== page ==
O antigen biosynthesis in Gram-negative bacteria: Characterization of alpha1,4-glucosyltransferase WclY from Escherichia coli O117 and development of glycosyltransferase inhibitors.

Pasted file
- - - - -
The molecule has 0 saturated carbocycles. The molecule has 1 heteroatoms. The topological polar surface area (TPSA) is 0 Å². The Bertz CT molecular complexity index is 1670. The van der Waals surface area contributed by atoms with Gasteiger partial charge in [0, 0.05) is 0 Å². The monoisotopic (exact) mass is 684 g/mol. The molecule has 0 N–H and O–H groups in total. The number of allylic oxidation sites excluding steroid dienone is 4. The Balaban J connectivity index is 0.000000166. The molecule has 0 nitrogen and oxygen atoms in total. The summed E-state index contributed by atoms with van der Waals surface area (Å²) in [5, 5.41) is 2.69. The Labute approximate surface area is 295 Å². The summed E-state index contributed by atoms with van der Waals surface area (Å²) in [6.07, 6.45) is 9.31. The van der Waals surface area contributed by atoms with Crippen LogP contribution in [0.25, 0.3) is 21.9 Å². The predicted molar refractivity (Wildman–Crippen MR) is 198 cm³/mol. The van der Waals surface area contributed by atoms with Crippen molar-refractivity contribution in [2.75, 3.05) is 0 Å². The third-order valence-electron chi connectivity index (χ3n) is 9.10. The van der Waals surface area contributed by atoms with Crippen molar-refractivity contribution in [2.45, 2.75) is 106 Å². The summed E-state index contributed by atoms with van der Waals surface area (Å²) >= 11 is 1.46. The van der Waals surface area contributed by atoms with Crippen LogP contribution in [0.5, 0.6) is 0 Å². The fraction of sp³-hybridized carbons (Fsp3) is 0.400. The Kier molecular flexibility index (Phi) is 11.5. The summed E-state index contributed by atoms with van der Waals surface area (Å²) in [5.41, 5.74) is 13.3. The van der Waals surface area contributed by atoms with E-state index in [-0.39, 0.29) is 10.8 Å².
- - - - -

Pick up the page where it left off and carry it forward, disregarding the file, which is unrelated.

Gram-negative bacteria have a polysaccharide coat (O antigen) consisting of repeating units of oligosaccharides that is assembled by glycosyltransferases. Many of these bacteria are associated with disease, and the polysaccharides are functionally important for immune responses. In light of increasing antibiotic resistance it is critical to develop new antibacterial strategies and gain knowledge of the mechanisms by which bacteria assemble their virulence factors. We hypothesize that inhibition of the glycosyltransferases responsible for O antigen synthesis in pathogenic Gram-negative bacteria can lead to the attenuation of bacteria’s virulence. The O antigens in O117 and O107 serotypes of Escherichia coli, differ by a single sugar residue. The glucose (Glc) residue found in the O antigen of E. coli O117 [D-GalNAcβ1-3-L-Rhaα1-4-D-Glcα1-4-D-Galβ1-3-D-GalNAc]n is replaced by N-acetylglucosamine (GlcNAc) in the O antigen of E. coli O107 (GalNAc is N-acetylgalactosamine, Rha is Rhamnose, Gal is galactose). The glycosyltransferases that create the Glc/GlcNAcα1-4Gal linkage are WclY(O117) and WclY(O107), and differ in only 3 amino acid residues. We have expressed WclY(O117) in a soluble and active form in the Lemo21 (DE3) expression system. We developed an activity assay for Glc-transferase WclY using a synthetic analog of its natural acceptor substrate and subsequently characterized the enzyme. WclY(O117) is a retaining Glc-transferase (sugar of the donor substrate retains α/β stereochemistry post-transfer) of the Carbohydrate Active Enzymes (CAZy) GT4 family; it has a strict substrate specificity requiring Galβ1-3GalNAcα-diphosphate lipid as the acceptor. In contrast, the donor substrate specificity is more relaxed. The structures of reaction products were confirmed using Electrospray Ionization-Negative ion mode Mass Spectrometry as well as Nuclear Magnetic Resonance Spectroscopy. Mutants were expressed to provide insight into the catalytic mechanism of WclY. Mutants transferred sugars from UDP-Glc, UDP-GlcNAc, UDP-Gal or UDP-GalNAc at varying levels. By mutating Arg194 we were able to convert the Glc-transferase to a GlcNAc-transferase. Protein modeling confirmed the role of Arg194 and other amino acids in the catalytic activity of WclY. Characterization of the enzyme has opened the door for testing of compounds with the potential to act as antimicrobial and antiseptic agents.